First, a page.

23. Mail sent to the customer repeatedly is returned despite ongoing transactions on the account
  24. Financial institution or creditor is notified that the customer is not receiving paper account statements
  25. Financial institution or creditor is notified of unauthorized changes or transactions on the customer’s account
  26. Financial institution or creditor is notified that the account has been opened fraudulently

 

 

Who do the red flags apply to?

 

The FTC requires businesses defined as financial institutions or creditors to implement a written Red Flag Program to detect, prevent, and mitigate identity theft within covered accounts.

 

These consumer accounts can include:

 

  • accounts that permit multiple payments or transactions
  • credit card accounts
  • margin accounts
  • checking or savings accounts
  • any account reasonably foreseeable to be a potential victim of identity theft

 

The FTC requires these institutions and creditors to conduct periodic risk assessments to determine if they handle any accounts covered under the law.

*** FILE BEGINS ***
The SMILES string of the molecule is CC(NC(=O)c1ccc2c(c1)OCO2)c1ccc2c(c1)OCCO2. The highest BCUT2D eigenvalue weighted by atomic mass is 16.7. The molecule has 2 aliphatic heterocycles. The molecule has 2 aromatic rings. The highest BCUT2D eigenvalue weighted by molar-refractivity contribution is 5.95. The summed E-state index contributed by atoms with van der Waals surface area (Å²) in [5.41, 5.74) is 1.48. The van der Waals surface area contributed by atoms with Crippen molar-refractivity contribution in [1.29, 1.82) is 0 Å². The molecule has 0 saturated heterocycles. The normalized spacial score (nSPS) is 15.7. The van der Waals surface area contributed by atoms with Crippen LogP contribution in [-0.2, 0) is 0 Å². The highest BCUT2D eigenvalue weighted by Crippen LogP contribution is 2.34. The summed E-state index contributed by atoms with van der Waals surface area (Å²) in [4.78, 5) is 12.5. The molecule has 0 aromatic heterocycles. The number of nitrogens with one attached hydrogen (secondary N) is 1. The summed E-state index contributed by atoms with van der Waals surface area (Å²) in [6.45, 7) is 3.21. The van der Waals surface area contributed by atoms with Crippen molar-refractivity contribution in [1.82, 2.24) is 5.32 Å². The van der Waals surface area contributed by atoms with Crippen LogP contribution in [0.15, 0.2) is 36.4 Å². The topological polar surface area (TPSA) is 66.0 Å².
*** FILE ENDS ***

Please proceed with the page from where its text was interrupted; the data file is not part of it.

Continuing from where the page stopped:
Financial Institutions

 

The Red Flags Rule identities any of the following as entities that the law applies to:

 

  • state or national banks
  • mutual savings banks
  • federal or state savings and loan associations
  • federal credit unions
  • any person that holds a transaction account that belongs to a consumer

 

 

Creditors

 

Creditors are generally defined as entities that give advances or loans of money to consumers. 

This does not include entities that give advances for expenses relating to a service provided by the institution.

 

Here are some criteria your institution can review to help understand if you fall under the Red Flag Rules requirements.

 

Does your institution regularly:

 

  • defer payments for goods and services?
  • grant or arrange credit?